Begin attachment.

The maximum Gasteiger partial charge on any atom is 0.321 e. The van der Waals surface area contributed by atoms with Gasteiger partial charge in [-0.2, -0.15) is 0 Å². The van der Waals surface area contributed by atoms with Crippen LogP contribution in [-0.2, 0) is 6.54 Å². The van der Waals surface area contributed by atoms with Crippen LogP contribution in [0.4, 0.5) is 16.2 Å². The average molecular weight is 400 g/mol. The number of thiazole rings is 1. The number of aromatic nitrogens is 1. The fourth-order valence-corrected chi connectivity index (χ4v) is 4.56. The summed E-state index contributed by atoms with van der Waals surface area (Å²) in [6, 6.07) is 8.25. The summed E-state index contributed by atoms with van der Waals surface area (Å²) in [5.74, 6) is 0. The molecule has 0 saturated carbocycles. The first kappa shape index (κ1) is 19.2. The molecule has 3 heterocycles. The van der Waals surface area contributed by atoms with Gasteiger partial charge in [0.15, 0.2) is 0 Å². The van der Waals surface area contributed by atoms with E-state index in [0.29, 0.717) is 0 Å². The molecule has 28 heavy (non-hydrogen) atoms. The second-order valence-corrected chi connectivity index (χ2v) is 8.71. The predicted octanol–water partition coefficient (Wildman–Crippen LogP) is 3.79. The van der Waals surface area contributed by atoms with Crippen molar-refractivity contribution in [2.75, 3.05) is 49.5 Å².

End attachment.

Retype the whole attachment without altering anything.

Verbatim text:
The maximum Gasteiger partial charge on any atom is 0.321 e. The van der Waals surface area contributed by atoms with Gasteiger partial charge in [-0.2, -0.15) is 0 Å². The van der Waals surface area contributed by atoms with Crippen LogP contribution in [-0.2, 0) is 6.54 Å². The van der Waals surface area contributed by atoms with Crippen LogP contribution in [0.4, 0.5) is 16.2 Å². The average molecular weight is 400 g/mol. The number of thiazole rings is 1. The number of aromatic nitrogens is 1. The fourth-order valence-corrected chi connectivity index (χ4v) is 4.56. The summed E-state index contributed by atoms with van der Waals surface area (Å²) in [6, 6.07) is 8.25. The summed E-state index contributed by atoms with van der Waals surface area (Å²) in [5.74, 6) is 0. The molecule has 0 saturated carbocycles. The first kappa shape index (κ1) is 19.2. The molecule has 3 heterocycles. The van der Waals surface area contributed by atoms with Gasteiger partial charge in [0.15, 0.2) is 0 Å². The van der Waals surface area contributed by atoms with E-state index in [0.29, 0.717) is 0 Å². The molecule has 28 heavy (non-hydrogen) atoms. The second-order valence-corrected chi connectivity index (χ2v) is 8.71. The predicted octanol–water partition coefficient (Wildman–Crippen LogP) is 3.79. The van der Waals surface area contributed by atoms with Crippen molar-refractivity contribution in [2.75, 3.05) is 49.5 Å².